Rod Rosenstein Expected To Leave Role

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Rod Rosenstein, the deputy attorney general, plans to leave the Justice Department shortly after a new attorney general is sworn into office, according to sources.

Asked about Rosenstein's departure, first reported by ABC News, White House spokeswoman Sarah Sanders said she had not spoken to Rosenstein and would leave any announced departures to him or the president.

Barr's Senate confirmation hearing begins January 15, which means a confirmation vote at the earliest would occur in mid-February.

According to ABC News, Rosenstein had planned to serve as deputy attorney general for around two years, and he will stay on through Barr's confirmation to assure a smooth transition.

If confirmed, Barr, who was U.S. Attorney General under the late President George H.W. Bush from 1991 to 1993, would oversee the investigation led by U.S. Special Counsel Robert Mueller, a fellow Republican chosen by Rosenstein. Senate Minority Leader Chuck Schumer called on Mr. Trump to rescind Barr's nomination Wednesday, claiming that Barr would not be able to objectively oversee the Mueller investigation.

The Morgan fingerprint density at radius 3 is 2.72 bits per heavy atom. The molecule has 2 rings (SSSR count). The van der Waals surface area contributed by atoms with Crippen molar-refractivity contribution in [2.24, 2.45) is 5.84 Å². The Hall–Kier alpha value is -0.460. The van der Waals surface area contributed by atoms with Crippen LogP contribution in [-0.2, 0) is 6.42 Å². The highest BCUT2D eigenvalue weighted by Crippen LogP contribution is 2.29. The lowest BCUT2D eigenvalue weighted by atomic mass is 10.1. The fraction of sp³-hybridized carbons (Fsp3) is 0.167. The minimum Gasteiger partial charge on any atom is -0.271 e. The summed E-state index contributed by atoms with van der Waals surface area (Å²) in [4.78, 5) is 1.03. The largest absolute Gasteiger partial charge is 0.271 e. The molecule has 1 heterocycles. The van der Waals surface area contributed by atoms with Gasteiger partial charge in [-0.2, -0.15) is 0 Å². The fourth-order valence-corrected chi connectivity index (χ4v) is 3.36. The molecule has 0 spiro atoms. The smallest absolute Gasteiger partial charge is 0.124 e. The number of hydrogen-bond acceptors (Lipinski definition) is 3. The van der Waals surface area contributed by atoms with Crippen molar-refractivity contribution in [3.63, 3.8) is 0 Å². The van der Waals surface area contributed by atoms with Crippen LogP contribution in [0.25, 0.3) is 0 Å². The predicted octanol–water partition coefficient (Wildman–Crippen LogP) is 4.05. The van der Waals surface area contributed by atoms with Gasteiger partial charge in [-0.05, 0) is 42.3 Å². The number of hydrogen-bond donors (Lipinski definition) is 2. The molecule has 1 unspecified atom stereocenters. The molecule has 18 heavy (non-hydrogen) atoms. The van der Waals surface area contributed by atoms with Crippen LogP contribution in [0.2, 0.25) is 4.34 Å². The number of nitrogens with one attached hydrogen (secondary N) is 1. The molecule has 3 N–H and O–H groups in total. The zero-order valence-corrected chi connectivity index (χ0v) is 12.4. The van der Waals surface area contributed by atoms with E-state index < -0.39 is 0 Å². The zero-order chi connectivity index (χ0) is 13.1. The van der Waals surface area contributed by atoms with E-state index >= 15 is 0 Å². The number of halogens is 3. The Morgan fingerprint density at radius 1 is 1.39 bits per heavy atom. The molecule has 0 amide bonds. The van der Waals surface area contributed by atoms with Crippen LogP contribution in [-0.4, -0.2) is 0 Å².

Soon after, Rosenstein named Mueller as special counsel.

Rosenstein reportedly made the decision on his own, and is not being forced out of his position by the White House. Barr would most likely take over that role, since Rosenstein only assumed it after former Attorney General Jeff Sessions recused himself.

In September the New York Times reported, citing anonymous sources, that Mr Rosenstein had discussed recruiting cabinet members to invoke the 25th amendment of the United States constitution, which provides for the removal of a president if he is deemed unfit for office.

"So the deep concern will be if he comes in and Rosenstein is gone, is this just a preface to either undercutting the investigation or trying to keep the results of it hidden from the American public".

Attorney General nominee William Barr (left) is meeting with senators including Judiciary Committee member Sen.

Mueller is investigating potential conspiracy between Trump's 2016 campaign and Russian Federation as well as whether the president has unlawfully sought to obstruct the probe.

Mr Rosenstein has yet to comment on the reports.

"Much of the bad blood with Russia is caused by the Fake & Corrupt Russia Investigation, headed up by the all Democrat loyalists, or people that worked for Obama", the President tweeted in April. He also said that Barr's memo was "his opinion of the slippery slope of obstruction of justice charges against a president who wants to terminate a political appointee". He said Barr would be an "excellent attorney general when he is confirmed".

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